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There is no doubt that 2023 was a groundbreaking year for building safety, primarily led by the introduction of the Building Safety Act 2022 (BSA) and higher-risk buildings (HRBs) regime. The new Building Safety Regulator (BSR) came into effect and an estimated 12,500 HRBs needed to be registered by the 1st October 2023, which is no small task.
But for all of the change and positive progress towards better building safety within our industries last year, it is only the start of the building safety journey.
We received a timely reminder of the potential building safety journey ahead at a recent CIOB lecture by Paul Morrell titled ‘How much longer? Why is change so difficult (and yet so necessary) in construction?’. Currently completing a review of current systems for testing and regulating construction products on behalf of the housing secretary, he drew parallels between the introduction of the BIM mandate in construction and the current changes to the building safety regime, suggesting that it could be up to a 10-year journey before it is fully established and operating as ‘business as usual’.
Firstly, and perhaps the most obvious one is that the industry needs to get to grips with the building safety act requirements which were introduced on the 1st October 2023, particularly in relation to the HRB requirements. The BSR suggested at a recent seminar that they had received very few applications through the new HRB gateway 2 approval process and that they were mainly refurbishment works to existing HRBs and not applications for new HRBs. This could be partly attributed to the current market conditions with developers grappling with inflation, but it also probably suggests that the industry is still getting their heads around what is required to comply with Gateway 2. The transitional period for HRBs will also come to a close on 6th April 2024.
One of the hot topics within building safety which appeared to come to the fore towards the end of the year was the new building regulations principal designer role. With enhanced responsibilities for non-HRBs and a building regulations principal designer role introduced for HRBs, before embarking on any construction works a client needs to make sure they have the relevant competent people in place to complete these new responsibilities. This perhaps the most pressing task for clients as 2024 commences. See our recent article on the new principal designer roles for more information.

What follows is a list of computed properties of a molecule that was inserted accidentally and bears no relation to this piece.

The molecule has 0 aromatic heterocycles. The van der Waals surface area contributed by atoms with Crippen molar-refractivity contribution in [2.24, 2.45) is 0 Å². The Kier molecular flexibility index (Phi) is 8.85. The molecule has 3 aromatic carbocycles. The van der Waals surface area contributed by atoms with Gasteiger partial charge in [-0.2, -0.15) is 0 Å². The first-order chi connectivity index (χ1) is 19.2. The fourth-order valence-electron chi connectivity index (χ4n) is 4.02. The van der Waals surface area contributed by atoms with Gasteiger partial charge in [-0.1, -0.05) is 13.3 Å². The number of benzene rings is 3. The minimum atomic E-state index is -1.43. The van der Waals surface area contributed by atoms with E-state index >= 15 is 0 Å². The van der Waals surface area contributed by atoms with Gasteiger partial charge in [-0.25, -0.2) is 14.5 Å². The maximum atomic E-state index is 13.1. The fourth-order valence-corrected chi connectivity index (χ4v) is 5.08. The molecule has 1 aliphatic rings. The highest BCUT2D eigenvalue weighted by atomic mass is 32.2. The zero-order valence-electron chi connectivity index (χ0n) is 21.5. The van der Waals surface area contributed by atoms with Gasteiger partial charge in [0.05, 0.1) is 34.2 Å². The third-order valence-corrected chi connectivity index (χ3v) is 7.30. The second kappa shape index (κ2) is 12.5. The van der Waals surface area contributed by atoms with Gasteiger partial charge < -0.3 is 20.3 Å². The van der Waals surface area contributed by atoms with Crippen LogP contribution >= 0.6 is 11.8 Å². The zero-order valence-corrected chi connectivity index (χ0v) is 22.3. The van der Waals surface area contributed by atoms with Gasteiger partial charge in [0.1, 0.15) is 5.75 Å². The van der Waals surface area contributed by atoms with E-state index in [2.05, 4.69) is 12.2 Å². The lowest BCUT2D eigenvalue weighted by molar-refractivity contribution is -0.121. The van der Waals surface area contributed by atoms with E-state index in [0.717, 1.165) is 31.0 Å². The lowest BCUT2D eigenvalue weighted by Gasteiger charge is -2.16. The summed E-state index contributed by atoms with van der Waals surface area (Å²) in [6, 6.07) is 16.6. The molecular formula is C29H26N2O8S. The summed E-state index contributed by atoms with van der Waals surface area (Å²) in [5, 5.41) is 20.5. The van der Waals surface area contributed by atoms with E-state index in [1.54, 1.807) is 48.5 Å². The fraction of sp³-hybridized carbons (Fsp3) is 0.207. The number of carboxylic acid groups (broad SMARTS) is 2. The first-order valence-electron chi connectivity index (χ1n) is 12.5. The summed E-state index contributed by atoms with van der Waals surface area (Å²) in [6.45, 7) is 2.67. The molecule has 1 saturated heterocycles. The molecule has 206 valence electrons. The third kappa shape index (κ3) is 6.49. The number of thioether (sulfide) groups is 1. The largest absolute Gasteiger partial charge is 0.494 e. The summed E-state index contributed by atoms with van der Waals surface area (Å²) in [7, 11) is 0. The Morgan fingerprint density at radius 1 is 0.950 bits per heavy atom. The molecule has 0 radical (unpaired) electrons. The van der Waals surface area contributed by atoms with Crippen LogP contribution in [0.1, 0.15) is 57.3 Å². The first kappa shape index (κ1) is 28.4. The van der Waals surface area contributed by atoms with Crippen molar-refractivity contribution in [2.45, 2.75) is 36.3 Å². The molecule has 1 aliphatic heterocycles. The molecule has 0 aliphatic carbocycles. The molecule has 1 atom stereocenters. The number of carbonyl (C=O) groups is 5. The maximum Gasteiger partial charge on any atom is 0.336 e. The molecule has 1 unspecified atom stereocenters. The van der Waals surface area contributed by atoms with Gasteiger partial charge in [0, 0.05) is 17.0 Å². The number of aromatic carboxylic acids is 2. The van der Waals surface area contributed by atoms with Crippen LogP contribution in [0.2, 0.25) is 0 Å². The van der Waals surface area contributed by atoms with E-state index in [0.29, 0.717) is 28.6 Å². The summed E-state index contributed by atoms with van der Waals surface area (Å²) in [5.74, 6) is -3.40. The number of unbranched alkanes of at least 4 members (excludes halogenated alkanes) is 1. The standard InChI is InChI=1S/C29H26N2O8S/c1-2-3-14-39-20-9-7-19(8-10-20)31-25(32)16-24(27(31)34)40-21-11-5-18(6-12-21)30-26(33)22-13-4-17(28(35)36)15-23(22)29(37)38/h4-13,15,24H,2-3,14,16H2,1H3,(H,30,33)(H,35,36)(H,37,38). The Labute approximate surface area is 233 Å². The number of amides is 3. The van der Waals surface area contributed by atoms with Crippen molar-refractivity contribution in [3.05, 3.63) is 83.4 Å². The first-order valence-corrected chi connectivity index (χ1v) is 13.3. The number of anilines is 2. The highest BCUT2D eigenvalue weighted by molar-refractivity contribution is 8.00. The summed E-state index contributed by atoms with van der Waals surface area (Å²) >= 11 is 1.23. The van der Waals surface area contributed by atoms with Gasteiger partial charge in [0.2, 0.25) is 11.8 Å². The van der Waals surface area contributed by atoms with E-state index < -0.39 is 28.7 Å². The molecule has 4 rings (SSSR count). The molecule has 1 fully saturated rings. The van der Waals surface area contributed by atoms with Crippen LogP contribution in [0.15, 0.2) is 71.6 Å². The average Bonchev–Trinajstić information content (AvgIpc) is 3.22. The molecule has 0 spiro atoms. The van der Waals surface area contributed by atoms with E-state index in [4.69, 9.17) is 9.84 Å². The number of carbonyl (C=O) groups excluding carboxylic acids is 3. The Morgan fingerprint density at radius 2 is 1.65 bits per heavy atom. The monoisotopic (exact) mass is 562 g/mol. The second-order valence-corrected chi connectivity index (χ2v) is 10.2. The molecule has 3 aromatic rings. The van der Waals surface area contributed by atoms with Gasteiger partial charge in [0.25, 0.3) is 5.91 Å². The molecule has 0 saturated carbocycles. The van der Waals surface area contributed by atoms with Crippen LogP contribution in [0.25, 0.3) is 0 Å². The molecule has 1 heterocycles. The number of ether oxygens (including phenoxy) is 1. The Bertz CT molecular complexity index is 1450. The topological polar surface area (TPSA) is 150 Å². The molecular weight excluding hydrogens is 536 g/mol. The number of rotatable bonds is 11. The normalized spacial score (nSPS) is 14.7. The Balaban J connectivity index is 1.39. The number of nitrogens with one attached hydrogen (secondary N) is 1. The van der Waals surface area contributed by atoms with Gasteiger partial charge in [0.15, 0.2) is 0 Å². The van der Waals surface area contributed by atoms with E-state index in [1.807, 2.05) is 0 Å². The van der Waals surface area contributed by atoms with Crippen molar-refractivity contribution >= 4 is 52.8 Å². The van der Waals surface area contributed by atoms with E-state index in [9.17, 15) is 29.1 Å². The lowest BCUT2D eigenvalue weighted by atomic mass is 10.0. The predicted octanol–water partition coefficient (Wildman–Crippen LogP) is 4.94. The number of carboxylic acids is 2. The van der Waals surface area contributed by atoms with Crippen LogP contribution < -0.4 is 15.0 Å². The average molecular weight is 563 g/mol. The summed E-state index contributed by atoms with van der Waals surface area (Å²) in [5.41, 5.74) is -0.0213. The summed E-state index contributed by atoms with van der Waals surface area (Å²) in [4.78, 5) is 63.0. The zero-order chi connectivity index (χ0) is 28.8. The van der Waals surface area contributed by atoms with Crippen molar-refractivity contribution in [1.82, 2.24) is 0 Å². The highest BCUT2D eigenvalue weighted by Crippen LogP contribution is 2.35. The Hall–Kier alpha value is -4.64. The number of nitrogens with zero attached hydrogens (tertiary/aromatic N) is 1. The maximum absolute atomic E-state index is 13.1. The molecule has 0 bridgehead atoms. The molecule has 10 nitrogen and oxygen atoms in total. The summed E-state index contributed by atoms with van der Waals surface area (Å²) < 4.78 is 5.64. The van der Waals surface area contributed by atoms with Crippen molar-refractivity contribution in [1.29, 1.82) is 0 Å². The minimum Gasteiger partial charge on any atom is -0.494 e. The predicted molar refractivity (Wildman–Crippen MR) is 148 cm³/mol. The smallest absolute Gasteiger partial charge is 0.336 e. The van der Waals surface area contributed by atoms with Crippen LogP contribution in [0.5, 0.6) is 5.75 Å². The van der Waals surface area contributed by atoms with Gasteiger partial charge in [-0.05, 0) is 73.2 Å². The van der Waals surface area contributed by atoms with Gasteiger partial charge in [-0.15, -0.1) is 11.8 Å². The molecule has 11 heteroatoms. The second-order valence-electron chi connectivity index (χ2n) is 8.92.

Finally, there is the second staircase requirements bubbling in the background in new residential buildings over 18m, with Michael Gove giving an update to parliament in October 2023 advising that there will be a 30-month transition period to take on board the new regulations. He also advised that this transitional period will only commence once the government publishes the changes to Approved Document B which could be in 2024, however the timescale for this is yet to be confirmed by the government.
In London however, we are already seeing councils requesting second staircases within residential buildings above 18m. We are likely to see how developers proceed with the second staircase dilemma in 2024 but the clarity from the government on the transitional period could see developers move ahead with previously shelved schemes, which is surely what the government will be hoping for, with an election looming.
In summary, whilst the above highlights some of the big building safety points to look out for in 2024, its likely to be another big year for the industry and building safety, with it likely that there are going to be plenty of other developments ahead.
Get in touch with us at here at Building Safety Act Consult if you need any support or guidance to tackle the next stages in the industry’s journey to safer buildings.